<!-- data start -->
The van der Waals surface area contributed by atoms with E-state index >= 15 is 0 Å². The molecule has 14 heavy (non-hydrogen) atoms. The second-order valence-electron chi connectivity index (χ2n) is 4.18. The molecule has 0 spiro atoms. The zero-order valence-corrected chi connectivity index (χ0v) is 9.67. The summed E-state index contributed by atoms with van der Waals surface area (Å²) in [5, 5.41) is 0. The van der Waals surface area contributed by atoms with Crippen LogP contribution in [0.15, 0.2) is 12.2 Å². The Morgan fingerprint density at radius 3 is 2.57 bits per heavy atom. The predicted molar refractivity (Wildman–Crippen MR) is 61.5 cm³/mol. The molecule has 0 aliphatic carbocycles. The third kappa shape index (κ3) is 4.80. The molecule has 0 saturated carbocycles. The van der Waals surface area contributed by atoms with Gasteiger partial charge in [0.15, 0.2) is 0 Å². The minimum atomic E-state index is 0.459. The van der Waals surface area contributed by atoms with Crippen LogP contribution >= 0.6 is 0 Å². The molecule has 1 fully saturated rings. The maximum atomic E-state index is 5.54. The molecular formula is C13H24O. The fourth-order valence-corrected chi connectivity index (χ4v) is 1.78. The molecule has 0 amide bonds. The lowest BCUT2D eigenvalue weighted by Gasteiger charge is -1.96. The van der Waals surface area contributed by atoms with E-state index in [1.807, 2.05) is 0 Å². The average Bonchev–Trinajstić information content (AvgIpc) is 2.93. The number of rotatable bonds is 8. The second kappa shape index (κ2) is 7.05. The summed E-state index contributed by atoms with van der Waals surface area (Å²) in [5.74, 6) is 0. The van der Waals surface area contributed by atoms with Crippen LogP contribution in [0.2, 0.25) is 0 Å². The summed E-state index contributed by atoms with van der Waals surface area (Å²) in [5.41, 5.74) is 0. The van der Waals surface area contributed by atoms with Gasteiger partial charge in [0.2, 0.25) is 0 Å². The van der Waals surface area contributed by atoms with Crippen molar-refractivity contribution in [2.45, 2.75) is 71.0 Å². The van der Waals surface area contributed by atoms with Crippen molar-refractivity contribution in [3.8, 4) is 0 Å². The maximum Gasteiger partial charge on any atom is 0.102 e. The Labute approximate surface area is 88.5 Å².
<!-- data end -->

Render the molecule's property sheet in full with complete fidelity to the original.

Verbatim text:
The van der Waals surface area contributed by atoms with E-state index >= 15 is 0 Å². The molecule has 14 heavy (non-hydrogen) atoms. The second-order valence-electron chi connectivity index (χ2n) is 4.18. The molecule has 0 spiro atoms. The zero-order valence-corrected chi connectivity index (χ0v) is 9.67. The summed E-state index contributed by atoms with van der Waals surface area (Å²) in [5, 5.41) is 0. The van der Waals surface area contributed by atoms with Crippen LogP contribution in [0.15, 0.2) is 12.2 Å². The Morgan fingerprint density at radius 3 is 2.57 bits per heavy atom. The predicted molar refractivity (Wildman–Crippen MR) is 61.5 cm³/mol. The molecule has 0 aliphatic carbocycles. The third kappa shape index (κ3) is 4.80. The molecule has 0 saturated carbocycles. The van der Waals surface area contributed by atoms with Gasteiger partial charge in [0.15, 0.2) is 0 Å². The minimum atomic E-state index is 0.459. The van der Waals surface area contributed by atoms with Crippen LogP contribution >= 0.6 is 0 Å². The molecule has 1 fully saturated rings. The maximum atomic E-state index is 5.54. The molecular formula is C13H24O. The fourth-order valence-corrected chi connectivity index (χ4v) is 1.78. The molecule has 0 amide bonds. The lowest BCUT2D eigenvalue weighted by Gasteiger charge is -1.96. The van der Waals surface area contributed by atoms with E-state index in [1.807, 2.05) is 0 Å². The average Bonchev–Trinajstić information content (AvgIpc) is 2.93. The number of rotatable bonds is 8. The second kappa shape index (κ2) is 7.05. The summed E-state index contributed by atoms with van der Waals surface area (Å²) in [5.74, 6) is 0. The van der Waals surface area contributed by atoms with Crippen LogP contribution in [0.2, 0.25) is 0 Å². The summed E-state index contributed by atoms with van der Waals surface area (Å²) in [5.41, 5.74) is 0. The van der Waals surface area contributed by atoms with Gasteiger partial charge in [0.2, 0.25) is 0 Å². The van der Waals surface area contributed by atoms with Crippen molar-refractivity contribution in [2.45, 2.75) is 71.0 Å². The van der Waals surface area contributed by atoms with Crippen molar-refractivity contribution in [3.8, 4) is 0 Å². The maximum Gasteiger partial charge on any atom is 0.102 e. The Labute approximate surface area is 88.5 Å².